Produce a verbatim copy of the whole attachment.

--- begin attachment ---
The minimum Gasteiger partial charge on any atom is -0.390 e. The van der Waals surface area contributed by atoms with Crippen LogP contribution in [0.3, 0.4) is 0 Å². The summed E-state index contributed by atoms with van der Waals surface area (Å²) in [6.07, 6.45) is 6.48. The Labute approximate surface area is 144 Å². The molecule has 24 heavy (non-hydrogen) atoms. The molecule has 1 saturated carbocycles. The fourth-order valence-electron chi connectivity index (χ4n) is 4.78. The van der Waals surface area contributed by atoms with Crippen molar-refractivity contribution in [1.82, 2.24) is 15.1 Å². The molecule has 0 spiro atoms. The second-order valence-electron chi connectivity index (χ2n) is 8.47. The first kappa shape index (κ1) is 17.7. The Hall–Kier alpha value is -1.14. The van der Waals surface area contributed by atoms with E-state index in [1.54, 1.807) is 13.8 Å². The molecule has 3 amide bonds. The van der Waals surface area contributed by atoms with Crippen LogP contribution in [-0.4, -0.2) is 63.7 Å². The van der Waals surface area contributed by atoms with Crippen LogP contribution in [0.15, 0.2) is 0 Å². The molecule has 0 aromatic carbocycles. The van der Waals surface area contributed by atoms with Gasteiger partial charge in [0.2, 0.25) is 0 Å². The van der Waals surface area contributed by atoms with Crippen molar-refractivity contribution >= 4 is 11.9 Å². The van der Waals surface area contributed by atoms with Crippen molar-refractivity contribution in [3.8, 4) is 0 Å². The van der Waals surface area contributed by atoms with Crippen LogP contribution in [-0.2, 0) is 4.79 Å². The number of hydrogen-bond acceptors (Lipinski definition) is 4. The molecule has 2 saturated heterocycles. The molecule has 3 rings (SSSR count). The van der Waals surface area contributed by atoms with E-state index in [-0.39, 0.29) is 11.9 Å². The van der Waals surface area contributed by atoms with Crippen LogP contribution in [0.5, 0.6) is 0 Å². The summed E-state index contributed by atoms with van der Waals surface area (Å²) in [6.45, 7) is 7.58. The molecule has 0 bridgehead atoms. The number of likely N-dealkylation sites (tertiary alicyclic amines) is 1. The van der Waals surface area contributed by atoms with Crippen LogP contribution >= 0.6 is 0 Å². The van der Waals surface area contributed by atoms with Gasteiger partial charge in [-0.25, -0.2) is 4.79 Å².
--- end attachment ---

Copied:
The minimum Gasteiger partial charge on any atom is -0.390 e. The van der Waals surface area contributed by atoms with Crippen LogP contribution in [0.3, 0.4) is 0 Å². The summed E-state index contributed by atoms with van der Waals surface area (Å²) in [6.07, 6.45) is 6.48. The Labute approximate surface area is 144 Å². The molecule has 24 heavy (non-hydrogen) atoms. The molecule has 1 saturated carbocycles. The fourth-order valence-electron chi connectivity index (χ4n) is 4.78. The van der Waals surface area contributed by atoms with Crippen molar-refractivity contribution in [1.82, 2.24) is 15.1 Å². The molecule has 0 spiro atoms. The second-order valence-electron chi connectivity index (χ2n) is 8.47. The first kappa shape index (κ1) is 17.7. The Hall–Kier alpha value is -1.14. The van der Waals surface area contributed by atoms with E-state index in [1.54, 1.807) is 13.8 Å². The molecule has 3 amide bonds. The van der Waals surface area contributed by atoms with Crippen LogP contribution in [-0.4, -0.2) is 63.7 Å². The van der Waals surface area contributed by atoms with Crippen LogP contribution in [0.15, 0.2) is 0 Å². The molecule has 0 aromatic carbocycles. The van der Waals surface area contributed by atoms with Gasteiger partial charge in [0.2, 0.25) is 0 Å². The van der Waals surface area contributed by atoms with Crippen molar-refractivity contribution >= 4 is 11.9 Å². The van der Waals surface area contributed by atoms with Crippen molar-refractivity contribution in [3.8, 4) is 0 Å². The van der Waals surface area contributed by atoms with Crippen LogP contribution in [-0.2, 0) is 4.79 Å². The number of hydrogen-bond acceptors (Lipinski definition) is 4. The molecule has 2 saturated heterocycles. The molecule has 3 rings (SSSR count). The van der Waals surface area contributed by atoms with E-state index in [-0.39, 0.29) is 11.9 Å². The van der Waals surface area contributed by atoms with Crippen LogP contribution in [0.5, 0.6) is 0 Å². The summed E-state index contributed by atoms with van der Waals surface area (Å²) in [6.45, 7) is 7.58. The molecule has 0 bridgehead atoms. The number of likely N-dealkylation sites (tertiary alicyclic amines) is 1. The van der Waals surface area contributed by atoms with Crippen LogP contribution >= 0.6 is 0 Å². The van der Waals surface area contributed by atoms with Gasteiger partial charge in [-0.25, -0.2) is 4.79 Å².